Sarvamoola Grantha

Hidden in a wooden chest in the heart of a monastery in Udupi, India, an ancient Hindu manuscript had been deteriorating bit by bit over the last 700 years. That manuscript is the Sarvamoola Grantha authored by Shri Acharya Madhva (1238-1317), a thirteenth century saint and one of the greatest spiritual leaders in the world.

What is Sarvamoola grantha?

Sarvamoola granthas comprise of thirty-six of Shri Achaarya Madhva’s seminal and ground- breaking works, including commentaries on various important scriptures such as SoothraprasthAna, GitA prasthAna, Upanishad prashtAna, Shruthi prasthAna, PrakaraNa granthas, IthihAsa prasthAna, PurAna prasthAna etc are collectively called the Sarvamoola granthas. These works, directly authored by Shri Acharya Madhva and transcribed by his disciple, Shri Hrishikesha Tirtha, form the foundation of Tattva-vada, or Bimba-Pratibimba- vaadha school of philosophy. Tattva- vaadha/Dvaita is one of the three major schools of thought related to Hindu philosophy. These inscriptions on palm-leaves have been maintained at the Palimaru matha, Udupi, Karnataka for over 700 years.

How did we preserve the Sarvamoola?

Under the margadarshana(guidance) of Guru, Shri Bannanje Govindacharya, using modern imaging technologies, Tara Prakashana has digitally restored this rare 700-year-old palm-leaf manuscript containing the essence of Hindu philosophy. Dr. P.R. Mukund, professor at the Rochester Institute of Technology (RIT) and spiritual disciple of Shri Bannanje Govindacharya, formed a team with imaging experts Dr. Roger Easton and Dr. Keith Knox.

Dr. Easton is a Professor at RIT's Imaging science department, and Dr. Knox is a Technical Fellow at Boeing Corporation. They were joined by Dr. Ajay Pasupuleti, Dr. Mukund's disciple, and traveled to Udupi in December 2005 on a trip funded by a private donation. This was followed by another trip in June 2006, during which high-resolution imaging equipment and associated cameras, filters and translation tables were setup in Udupi and all leaves of the Sarvamoola granthas were imaged. This trip was funded by RIT.

They obtained images of the palm leaves using a Sensys scientific digital camera from Photometrics, Inc. that had been purchased in 1999 for use on other manuscripts by RIT. The images were captured using near-infrared radiation, which enhances the contrast between the ink and the palm leaf. Images of each palm leaf were captured in ten sections, processed, and digitally stitched. Various image processing algorithms were applied using Adobe Photoshop as well as custom software developed by Dr. Knox.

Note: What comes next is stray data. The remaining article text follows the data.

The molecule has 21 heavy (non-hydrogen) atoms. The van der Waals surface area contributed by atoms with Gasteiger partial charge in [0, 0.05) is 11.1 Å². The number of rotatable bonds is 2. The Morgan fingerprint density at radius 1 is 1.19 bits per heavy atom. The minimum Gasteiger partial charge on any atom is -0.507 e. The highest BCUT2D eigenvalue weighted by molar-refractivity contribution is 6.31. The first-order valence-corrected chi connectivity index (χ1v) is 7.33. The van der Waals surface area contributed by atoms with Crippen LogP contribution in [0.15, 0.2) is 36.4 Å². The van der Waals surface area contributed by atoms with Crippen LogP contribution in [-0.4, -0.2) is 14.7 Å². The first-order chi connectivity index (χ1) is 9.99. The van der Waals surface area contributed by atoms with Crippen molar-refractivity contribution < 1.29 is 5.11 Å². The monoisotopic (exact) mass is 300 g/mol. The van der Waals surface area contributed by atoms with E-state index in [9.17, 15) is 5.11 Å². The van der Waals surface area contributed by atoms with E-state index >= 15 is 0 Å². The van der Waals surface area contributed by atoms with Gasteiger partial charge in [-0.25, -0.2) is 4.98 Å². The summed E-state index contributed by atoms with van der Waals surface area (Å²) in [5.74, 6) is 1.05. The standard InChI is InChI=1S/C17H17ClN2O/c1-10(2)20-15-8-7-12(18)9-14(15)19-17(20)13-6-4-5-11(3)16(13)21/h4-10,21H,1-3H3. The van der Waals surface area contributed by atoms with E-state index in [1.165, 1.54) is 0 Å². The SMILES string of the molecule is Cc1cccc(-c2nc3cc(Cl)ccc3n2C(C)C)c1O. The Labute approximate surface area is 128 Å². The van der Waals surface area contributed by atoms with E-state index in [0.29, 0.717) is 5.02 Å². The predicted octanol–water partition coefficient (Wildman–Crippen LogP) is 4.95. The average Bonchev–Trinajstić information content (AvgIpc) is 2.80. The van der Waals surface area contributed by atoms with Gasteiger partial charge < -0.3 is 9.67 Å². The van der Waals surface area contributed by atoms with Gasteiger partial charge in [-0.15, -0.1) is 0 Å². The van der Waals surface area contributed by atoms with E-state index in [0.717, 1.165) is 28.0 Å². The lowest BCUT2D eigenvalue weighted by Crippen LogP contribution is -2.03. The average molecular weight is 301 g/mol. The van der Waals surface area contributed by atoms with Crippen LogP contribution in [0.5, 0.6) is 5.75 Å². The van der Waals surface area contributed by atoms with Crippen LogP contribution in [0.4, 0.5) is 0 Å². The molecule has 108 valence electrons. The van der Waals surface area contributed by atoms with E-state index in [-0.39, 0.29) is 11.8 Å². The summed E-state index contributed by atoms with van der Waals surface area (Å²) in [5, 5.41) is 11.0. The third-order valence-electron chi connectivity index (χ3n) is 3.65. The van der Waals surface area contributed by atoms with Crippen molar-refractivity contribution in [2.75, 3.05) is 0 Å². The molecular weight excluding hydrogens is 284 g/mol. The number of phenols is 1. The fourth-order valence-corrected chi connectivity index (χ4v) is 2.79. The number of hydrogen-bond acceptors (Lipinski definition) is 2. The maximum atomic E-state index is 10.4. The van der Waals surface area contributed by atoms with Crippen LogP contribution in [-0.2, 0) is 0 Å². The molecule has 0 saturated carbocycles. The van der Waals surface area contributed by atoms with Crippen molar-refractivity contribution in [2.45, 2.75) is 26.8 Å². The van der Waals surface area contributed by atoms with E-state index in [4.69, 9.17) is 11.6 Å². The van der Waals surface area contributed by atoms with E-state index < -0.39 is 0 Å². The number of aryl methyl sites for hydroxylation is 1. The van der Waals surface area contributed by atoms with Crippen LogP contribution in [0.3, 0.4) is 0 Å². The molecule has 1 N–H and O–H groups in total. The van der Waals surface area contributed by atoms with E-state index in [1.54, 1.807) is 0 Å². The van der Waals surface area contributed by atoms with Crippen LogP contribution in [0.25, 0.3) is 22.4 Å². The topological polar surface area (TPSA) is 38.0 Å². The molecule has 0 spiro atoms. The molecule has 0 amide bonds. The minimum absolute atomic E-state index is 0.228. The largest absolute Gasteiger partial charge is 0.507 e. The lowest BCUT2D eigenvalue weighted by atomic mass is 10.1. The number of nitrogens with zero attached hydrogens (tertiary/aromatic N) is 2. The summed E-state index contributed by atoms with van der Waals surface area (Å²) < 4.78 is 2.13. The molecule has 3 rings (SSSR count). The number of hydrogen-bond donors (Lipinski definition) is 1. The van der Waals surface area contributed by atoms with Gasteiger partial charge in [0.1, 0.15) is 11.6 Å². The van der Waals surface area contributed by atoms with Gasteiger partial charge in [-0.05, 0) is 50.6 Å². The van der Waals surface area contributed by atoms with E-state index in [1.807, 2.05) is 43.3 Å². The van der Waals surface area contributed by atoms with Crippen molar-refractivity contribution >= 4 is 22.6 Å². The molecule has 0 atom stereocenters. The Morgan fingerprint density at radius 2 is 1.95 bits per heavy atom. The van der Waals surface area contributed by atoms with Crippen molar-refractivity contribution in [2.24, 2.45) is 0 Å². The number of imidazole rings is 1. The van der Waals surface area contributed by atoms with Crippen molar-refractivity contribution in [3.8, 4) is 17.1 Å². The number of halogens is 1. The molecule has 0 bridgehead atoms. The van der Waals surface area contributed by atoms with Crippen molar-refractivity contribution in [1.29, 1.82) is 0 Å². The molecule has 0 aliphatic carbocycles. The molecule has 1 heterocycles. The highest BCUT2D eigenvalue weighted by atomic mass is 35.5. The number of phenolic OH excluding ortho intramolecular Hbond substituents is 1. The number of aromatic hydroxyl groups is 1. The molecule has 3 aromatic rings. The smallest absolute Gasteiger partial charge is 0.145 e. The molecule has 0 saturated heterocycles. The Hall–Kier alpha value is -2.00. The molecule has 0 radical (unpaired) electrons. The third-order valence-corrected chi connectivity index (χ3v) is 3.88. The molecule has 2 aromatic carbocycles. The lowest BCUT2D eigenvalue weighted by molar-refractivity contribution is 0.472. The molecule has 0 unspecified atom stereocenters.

The entire Sarvamoola granthas that contained 336 palm leaves with text incised on both sides of every leaf was imaged by taking more than 7500 images in five days. Dr. Knox's custom-developed software and Adobe Photoshop were used to process the images. The text is now clearly readable, and several unreadable areas of the work have been enhanced and rendered readable. This enhanced version has been preserved by prints and stored in Udupi's Palimar matha for use by scholars. Work is also underway to preserve the entire work on Silicon wafers; by using a process called aluminum metallization, the image is transferred to a wafer by creating a negative of the image and depositing metal on the silicon surface. These wafers are both fireproof and waterproof and can be read using only magnifying lenses (no need of computers or electronic equipment). Each leaf of the manuscript measures 26 inches long and two inches wide. The leaves are bound together with braided cord threaded through two holes. Heavy wooden covers sandwich the 342 palm leaves, which are cracked and chipped at the edges. In its current condition, the Sarvamoola Granthas is difficult to handle and to read as the result of centuries of inappropriate storage, botched preservation efforts and improper handling. The passage of time and a misguided effort to preserve the manuscript with oil have turned the palm leaves dark brown, obscuring the Sanskrit text, and the aging leaves shed bits of the sacred scriptures every time it is touched.